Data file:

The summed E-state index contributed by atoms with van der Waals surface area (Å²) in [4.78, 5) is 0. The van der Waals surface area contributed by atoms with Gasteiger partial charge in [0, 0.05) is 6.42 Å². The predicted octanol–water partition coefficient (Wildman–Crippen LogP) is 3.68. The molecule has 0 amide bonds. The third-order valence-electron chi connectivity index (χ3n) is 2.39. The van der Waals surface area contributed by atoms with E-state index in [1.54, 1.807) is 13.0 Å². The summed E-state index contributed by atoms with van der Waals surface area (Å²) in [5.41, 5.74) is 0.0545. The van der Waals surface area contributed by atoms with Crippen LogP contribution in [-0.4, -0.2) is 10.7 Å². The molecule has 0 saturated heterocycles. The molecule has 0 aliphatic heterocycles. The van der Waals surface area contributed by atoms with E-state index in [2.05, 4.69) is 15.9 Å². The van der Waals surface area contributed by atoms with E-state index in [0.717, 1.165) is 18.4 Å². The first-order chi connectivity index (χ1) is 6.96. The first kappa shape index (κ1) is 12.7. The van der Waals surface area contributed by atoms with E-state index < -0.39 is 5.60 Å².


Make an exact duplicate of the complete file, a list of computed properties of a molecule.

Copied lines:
The summed E-state index contributed by atoms with van der Waals surface area (Å²) in [4.78, 5) is 0. The van der Waals surface area contributed by atoms with Gasteiger partial charge in [0, 0.05) is 6.42 Å². The predicted octanol–water partition coefficient (Wildman–Crippen LogP) is 3.68. The molecule has 0 amide bonds. The third-order valence-electron chi connectivity index (χ3n) is 2.39. The van der Waals surface area contributed by atoms with E-state index in [1.54, 1.807) is 13.0 Å². The summed E-state index contributed by atoms with van der Waals surface area (Å²) in [5.41, 5.74) is 0.0545. The van der Waals surface area contributed by atoms with Crippen LogP contribution in [-0.4, -0.2) is 10.7 Å². The molecule has 0 saturated heterocycles. The molecule has 0 aliphatic heterocycles. The van der Waals surface area contributed by atoms with E-state index in [2.05, 4.69) is 15.9 Å². The van der Waals surface area contributed by atoms with E-state index in [0.717, 1.165) is 18.4 Å². The first-order chi connectivity index (χ1) is 6.96. The first kappa shape index (κ1) is 12.7. The van der Waals surface area contributed by atoms with E-state index < -0.39 is 5.60 Å².